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Rome to fine tourists who linger at historic sites

The BBC’s website reports that the Mayor of Rome has announced a ban on ‘camping out’, mainly as a measure to protect areas of particular artistic worth in the Capital.  
Rome’s best known historic sites are often crowded with tourists.
Rome says it will issue fines of up to 500 euros (£400) to people who stop to eat or drink, or “camp out” near the capital’s historic monuments.
Rome’s Mayor, Gianni Alemanno, announced the fines in an order aimed at protecting areas of particular cultural worth in the historic centre.
Those violating the ban face a minimum fine of 25 euros.
Local media quoted critics as saying that similar measures in the past had been ineffective.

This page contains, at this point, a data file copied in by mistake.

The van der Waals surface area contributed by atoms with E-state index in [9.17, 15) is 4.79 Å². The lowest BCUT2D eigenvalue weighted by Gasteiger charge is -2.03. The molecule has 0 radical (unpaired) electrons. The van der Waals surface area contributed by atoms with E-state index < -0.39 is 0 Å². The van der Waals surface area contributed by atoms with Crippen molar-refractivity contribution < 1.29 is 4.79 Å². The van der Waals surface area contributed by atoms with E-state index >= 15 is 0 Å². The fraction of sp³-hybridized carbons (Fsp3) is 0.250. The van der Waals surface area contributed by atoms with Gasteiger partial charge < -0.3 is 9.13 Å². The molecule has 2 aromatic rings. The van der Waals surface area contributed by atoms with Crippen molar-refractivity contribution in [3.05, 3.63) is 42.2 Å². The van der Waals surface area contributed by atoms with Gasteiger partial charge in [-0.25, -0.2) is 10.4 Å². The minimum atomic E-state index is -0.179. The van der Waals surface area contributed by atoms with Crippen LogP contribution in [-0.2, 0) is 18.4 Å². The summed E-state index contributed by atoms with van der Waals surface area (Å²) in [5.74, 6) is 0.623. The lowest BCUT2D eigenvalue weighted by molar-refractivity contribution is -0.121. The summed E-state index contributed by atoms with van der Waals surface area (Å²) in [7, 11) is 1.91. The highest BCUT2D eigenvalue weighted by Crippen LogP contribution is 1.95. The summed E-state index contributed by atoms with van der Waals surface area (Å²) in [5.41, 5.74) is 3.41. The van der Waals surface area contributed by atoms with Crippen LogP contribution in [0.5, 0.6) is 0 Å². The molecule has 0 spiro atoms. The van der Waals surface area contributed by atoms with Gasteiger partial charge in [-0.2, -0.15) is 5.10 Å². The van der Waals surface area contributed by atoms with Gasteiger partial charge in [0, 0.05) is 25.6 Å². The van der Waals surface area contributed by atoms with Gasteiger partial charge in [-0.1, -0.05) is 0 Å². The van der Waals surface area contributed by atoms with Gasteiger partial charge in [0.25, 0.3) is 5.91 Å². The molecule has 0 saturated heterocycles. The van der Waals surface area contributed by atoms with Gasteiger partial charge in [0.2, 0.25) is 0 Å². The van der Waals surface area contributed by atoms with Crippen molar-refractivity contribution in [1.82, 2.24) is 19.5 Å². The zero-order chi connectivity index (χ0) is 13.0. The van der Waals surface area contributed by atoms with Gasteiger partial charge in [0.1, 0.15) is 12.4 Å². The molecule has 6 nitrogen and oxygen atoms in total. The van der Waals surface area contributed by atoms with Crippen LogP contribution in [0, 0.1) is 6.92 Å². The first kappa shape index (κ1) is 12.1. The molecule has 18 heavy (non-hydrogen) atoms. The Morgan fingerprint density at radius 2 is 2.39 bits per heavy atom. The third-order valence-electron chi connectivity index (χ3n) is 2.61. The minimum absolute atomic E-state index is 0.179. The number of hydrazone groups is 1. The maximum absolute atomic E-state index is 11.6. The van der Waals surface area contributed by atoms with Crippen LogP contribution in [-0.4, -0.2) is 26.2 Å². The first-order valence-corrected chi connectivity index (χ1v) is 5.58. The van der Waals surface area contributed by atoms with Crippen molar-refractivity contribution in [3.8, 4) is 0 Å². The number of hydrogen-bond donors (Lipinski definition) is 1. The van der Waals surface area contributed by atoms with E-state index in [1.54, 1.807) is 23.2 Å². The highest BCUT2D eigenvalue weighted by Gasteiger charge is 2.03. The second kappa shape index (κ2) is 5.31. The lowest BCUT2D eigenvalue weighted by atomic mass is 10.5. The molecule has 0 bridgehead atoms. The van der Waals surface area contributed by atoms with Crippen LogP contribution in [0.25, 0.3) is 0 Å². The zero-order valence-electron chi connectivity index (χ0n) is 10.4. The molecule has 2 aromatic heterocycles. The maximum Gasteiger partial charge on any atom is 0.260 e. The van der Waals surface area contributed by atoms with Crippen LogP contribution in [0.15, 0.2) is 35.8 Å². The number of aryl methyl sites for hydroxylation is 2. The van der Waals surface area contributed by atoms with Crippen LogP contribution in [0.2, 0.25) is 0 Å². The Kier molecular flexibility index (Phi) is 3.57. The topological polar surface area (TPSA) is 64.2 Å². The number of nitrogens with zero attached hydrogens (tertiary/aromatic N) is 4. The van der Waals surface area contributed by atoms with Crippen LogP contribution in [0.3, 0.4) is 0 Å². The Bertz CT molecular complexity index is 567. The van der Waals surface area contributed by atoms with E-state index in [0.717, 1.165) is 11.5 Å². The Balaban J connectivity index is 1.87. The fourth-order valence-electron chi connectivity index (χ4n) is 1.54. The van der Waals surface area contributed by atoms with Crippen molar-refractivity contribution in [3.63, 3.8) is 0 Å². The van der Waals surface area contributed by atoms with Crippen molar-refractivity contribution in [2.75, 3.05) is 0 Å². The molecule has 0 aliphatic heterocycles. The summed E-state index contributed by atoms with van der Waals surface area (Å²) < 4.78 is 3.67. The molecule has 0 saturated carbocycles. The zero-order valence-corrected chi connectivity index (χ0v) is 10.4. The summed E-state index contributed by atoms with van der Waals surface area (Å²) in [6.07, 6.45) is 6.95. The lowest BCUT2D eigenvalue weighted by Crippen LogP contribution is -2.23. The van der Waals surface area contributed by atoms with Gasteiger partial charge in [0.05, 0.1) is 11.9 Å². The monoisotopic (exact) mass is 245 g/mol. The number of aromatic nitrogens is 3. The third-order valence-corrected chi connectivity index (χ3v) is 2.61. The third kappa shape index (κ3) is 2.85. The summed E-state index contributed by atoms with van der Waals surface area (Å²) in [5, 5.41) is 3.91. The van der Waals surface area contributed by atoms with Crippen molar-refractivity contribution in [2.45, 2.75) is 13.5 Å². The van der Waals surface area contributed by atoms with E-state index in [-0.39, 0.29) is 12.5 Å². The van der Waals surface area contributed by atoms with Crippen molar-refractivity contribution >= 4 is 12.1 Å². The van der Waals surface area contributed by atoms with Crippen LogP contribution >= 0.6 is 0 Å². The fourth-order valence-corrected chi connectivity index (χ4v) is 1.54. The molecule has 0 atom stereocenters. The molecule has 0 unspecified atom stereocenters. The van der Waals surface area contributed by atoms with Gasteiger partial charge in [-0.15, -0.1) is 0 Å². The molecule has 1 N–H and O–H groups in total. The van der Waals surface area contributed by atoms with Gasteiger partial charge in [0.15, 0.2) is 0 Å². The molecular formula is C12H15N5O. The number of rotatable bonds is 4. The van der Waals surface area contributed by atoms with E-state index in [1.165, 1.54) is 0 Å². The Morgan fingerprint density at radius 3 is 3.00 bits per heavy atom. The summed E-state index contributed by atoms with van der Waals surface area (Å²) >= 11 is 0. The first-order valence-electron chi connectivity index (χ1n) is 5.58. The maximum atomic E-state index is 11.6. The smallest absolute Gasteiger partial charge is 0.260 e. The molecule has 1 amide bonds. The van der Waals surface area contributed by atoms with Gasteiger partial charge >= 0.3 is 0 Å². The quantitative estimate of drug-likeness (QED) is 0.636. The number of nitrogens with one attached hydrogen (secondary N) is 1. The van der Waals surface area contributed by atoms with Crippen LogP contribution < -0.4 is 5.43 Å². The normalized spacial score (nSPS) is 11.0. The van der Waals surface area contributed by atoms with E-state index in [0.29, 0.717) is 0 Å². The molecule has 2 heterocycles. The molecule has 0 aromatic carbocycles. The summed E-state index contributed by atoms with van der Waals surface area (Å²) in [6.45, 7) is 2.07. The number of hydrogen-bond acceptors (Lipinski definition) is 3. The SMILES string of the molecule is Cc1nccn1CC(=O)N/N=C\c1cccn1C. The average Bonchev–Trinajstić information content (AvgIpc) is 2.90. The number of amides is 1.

Popular Roman sites such as the Spanish Steps, Piazza Navona, and the square in front of the Pantheon are often packed with crowds of tourists. 
Mr Alemanno has said the measures are necessary to protect a heritage “universally considered as unique for its historic value and relevance”.
He has said in the past that such sites should be used “exclusively as a place to enjoy monumental and architectural perspectives”.
The ban will be in place until the end of the year.

The whole article con be found at:
www.bbc.co.uk/news/world-europe-19805383

Mayor Gianni Alemanno has issued an order (No. 217 of 1st October 2012) forbidding people from camping out, setting up improvised beds and loitering to consume food or drink in the vicity of historical monuments. Violations will be punished with a fine ranging from €25 to €500.